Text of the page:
“My books are my way of speaking to the world.”
WASHINGTON — Writer Laura Hillenbrand doesn’t write about what she knows. She writes about what she can never have in this life.
“I write about people and animals in motion,” says Hillenbrand, seated on a chair in the house she almost never leaves. Chronic fatigue syndrome (CFS), a mysterious and debilitating malady with a trivial-sounding name, has turned the 43-year-old into an unwilling recluse, a modern-day Emily Dickinson.
Nearly a decade ago, Hillenbrand became a publishing star with her first book, the forgotten story of a sweet-natured racehorse whose will to win — despite crooked legs, injuries and old age — gave hope to Americans during the Great Depression. Seabiscuit(2001) was an international best seller and a hit 2003 movie starring Tobey Maguire and Jeff Bridges.
On Tuesday, Hillenbrand returns with a second non-fiction title, Unbroken: A World War II Story of Survival, Resilience, and Redemption (Random House, $27). Amazon has already declared it one of the top 10 books of 2010, while Publishers Weekly‘s advance review called it “just as much a page-turner” as Seabiscuit.
It’s the story of Louis Zamperini, an Olympic runner and World War II bombardier who survived 47 days on a raft adrift in the Pacific after his plane was shot down in 1943. Captured by the Japanese, he was savagely beaten and starved by his captors.
Tormented by post-traumatic stress disorder after the war, he survived, even triumphed. Now 93, Zamperini gives motivational speeches, flies a twin-engine plane and maneuvers the L.A. freeways in his car, day and night.
Writing about a thundering Thoroughbred and an Olympic athlete “lets me climb out of my body,” Hillenbrand says. Though she describes in detail the B-24 plane Zamperini flew in during World War II, she herself has not been in the air in 20 years. The author of Seabiscuit cannot go to the racetrack. Researching these vigorous lives “is a liberation” in mind and spirit if not body.
No face-to-face meetings
Her latest subject, who is helping to promote Unbroken, has never met Hillenbrand, even though she interviewed him about 75 times.
“That woman had not been out of the house two times in two years,” Zamperini says by phone. “Her suffering made her able to relate to what I went through in prison. … She puts her heart into her books.”
They came close to meeting once in 2008. “I was in Washington on a speaking tour, but she wasn’t feeling well that day,” he says.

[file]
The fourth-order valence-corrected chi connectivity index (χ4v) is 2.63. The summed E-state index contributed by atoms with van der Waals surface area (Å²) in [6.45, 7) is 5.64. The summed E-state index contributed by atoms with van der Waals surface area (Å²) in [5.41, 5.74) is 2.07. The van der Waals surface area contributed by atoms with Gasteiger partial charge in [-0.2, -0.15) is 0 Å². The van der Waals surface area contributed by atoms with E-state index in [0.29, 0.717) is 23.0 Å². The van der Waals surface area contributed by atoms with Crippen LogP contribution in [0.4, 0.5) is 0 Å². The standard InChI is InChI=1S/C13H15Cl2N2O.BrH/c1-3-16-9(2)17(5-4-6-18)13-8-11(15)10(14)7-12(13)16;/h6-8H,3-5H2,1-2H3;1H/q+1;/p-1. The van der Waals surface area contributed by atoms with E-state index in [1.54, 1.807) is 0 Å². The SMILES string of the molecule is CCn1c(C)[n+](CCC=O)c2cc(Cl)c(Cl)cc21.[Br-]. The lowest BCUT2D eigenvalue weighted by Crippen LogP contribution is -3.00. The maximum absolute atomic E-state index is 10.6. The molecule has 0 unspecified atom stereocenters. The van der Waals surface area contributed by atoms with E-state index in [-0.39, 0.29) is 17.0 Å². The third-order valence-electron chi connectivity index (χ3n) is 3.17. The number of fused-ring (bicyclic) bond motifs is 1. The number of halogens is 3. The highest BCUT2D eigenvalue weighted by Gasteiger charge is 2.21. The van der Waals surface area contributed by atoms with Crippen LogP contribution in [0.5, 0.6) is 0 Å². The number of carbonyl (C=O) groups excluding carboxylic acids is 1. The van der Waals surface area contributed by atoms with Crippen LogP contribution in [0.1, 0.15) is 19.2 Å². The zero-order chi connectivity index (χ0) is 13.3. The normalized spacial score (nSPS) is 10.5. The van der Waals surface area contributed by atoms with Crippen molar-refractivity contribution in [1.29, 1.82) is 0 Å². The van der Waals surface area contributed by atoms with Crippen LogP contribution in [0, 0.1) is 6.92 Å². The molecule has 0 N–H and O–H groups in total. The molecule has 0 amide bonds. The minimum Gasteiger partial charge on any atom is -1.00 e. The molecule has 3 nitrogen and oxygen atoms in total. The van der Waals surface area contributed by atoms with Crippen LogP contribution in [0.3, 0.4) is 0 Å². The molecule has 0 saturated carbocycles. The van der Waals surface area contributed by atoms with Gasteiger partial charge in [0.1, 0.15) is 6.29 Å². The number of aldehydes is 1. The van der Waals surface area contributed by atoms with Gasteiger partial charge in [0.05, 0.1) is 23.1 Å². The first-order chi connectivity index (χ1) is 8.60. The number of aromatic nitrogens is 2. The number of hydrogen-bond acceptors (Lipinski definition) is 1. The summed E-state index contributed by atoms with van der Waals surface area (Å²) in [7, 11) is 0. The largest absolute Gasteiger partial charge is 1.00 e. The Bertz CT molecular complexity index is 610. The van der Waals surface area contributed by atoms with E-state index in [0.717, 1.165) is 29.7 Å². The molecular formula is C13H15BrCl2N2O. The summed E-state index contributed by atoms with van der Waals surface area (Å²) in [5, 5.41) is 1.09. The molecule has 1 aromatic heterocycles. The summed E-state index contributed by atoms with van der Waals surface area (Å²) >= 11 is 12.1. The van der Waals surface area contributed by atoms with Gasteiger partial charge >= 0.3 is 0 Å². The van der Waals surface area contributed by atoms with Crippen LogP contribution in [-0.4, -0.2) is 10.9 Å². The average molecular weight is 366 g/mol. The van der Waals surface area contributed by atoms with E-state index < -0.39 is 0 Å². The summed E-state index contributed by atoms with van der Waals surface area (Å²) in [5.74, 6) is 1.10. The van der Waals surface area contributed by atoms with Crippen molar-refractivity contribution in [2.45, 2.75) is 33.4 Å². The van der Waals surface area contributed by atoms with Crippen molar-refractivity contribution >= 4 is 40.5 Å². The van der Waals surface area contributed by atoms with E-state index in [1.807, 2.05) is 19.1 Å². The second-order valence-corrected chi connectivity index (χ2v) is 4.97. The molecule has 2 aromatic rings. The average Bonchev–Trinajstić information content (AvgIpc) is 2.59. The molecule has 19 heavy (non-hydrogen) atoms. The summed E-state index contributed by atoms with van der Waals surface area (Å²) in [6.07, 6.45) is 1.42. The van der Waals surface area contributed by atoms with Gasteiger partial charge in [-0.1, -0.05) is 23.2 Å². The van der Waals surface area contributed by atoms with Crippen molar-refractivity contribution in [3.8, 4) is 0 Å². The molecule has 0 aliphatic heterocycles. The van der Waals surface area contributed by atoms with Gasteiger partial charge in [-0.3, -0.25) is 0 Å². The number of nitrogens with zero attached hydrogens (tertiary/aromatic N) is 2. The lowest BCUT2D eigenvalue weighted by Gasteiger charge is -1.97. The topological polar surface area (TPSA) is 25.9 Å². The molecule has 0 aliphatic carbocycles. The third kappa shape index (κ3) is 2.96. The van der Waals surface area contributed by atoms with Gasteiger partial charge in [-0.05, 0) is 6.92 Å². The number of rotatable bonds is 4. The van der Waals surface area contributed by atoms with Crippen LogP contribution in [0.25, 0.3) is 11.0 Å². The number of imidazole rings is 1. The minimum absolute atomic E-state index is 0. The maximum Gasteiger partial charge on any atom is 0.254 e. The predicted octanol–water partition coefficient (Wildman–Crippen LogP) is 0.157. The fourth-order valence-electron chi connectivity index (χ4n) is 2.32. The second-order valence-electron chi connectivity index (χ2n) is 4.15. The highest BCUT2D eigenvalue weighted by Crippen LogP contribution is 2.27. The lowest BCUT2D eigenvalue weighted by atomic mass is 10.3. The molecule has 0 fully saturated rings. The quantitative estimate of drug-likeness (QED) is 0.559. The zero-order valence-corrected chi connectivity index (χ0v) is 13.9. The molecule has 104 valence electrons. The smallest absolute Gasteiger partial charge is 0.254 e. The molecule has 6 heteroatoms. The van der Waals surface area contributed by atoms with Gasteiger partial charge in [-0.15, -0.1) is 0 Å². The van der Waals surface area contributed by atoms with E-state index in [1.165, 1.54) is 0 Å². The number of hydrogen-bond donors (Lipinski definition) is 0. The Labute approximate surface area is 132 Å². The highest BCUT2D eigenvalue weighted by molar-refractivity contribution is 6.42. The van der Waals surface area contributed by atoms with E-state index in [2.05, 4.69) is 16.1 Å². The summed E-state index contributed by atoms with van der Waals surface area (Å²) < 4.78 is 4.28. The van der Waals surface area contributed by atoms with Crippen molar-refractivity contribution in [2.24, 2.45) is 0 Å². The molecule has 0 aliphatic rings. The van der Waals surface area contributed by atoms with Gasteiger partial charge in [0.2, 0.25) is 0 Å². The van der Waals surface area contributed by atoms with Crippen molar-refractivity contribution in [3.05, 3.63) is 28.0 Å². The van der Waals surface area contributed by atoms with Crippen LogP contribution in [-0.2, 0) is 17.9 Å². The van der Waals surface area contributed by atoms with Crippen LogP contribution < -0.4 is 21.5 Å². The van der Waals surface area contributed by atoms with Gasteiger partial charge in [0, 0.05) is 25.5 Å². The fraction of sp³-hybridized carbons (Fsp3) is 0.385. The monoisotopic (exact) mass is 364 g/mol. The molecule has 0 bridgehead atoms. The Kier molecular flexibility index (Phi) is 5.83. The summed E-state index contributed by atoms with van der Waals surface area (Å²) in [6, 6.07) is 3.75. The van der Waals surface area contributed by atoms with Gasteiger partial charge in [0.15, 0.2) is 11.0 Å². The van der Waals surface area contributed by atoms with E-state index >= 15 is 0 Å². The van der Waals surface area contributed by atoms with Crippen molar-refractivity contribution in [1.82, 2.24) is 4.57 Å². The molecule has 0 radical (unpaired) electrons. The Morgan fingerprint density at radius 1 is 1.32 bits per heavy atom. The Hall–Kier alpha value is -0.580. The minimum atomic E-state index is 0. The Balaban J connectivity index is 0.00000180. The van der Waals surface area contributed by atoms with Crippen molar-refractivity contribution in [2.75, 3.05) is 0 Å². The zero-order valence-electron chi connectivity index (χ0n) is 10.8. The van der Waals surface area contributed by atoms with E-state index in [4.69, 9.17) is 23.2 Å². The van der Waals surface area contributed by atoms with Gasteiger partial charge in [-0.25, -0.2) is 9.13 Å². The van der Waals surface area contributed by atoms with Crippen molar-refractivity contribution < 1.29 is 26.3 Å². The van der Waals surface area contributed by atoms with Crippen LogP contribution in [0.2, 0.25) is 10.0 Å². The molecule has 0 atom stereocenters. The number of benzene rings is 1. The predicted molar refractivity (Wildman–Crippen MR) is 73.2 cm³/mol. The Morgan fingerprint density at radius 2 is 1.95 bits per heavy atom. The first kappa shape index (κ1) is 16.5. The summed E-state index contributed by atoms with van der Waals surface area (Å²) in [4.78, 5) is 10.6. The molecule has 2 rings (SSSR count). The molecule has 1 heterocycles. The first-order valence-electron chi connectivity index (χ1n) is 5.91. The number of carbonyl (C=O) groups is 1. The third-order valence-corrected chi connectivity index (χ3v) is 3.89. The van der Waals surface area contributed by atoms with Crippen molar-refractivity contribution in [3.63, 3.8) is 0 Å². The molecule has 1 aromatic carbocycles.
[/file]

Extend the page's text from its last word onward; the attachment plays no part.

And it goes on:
At the pretty yellow row house where Hillenbrand lives, quiet is the operative word. Her protective husband, Borden, a professor of political theory at American University, politely but firmly stops a visitor, asking that shoes be removed before entering because the city has been spreading rat poison.
This is the house of an invalid, though anyone looking at Hillenbrand’s radiant author photo or hearing her on the radio or phone would never suspect it. She’s charming and pretty in a long silky skirt, but because she seems to have so little energy, you believe her when she says, “sometimes it hurts to move my eyes.”
Hillenbrand’s illness first appeared on March 22, 1987, when she became nauseated and chilled on a car ride back from spring break in Maryland to Kenyon College with Borden and another friend. The Centers for Disease Control and Prevention recognized CFS in 1988 as an illness, but its cause remains unknown and there is no known cure. According to CFIDS Association president Kimberly McCleary, the condition afflicts an estimated 1 million Americans. (CFS is also known as chronic fatigue and immune dysfunction syndrome, or CFIDS.)
Hillenbrand can write on a computer but cannot read books because looking down exacerbates her vertigo. “Everything is moving,” she says. “Even in my dreams. It’s quite unbearable.”
She conducts interviews by phone and by e-mail. Friends photocopy material from places like the National Archives. After a serious relapse in 2007, she did not leave the house for two years, when her husband drove her to a nearby Starbucks. She has never gone on book tour. She attended Seabiscuit‘s Washington film premiere in a wheelchair.
“I have an illness I cannot defeat, so I’m interested to see how other people have endured great hardship,” she says.
Research led to Zamperini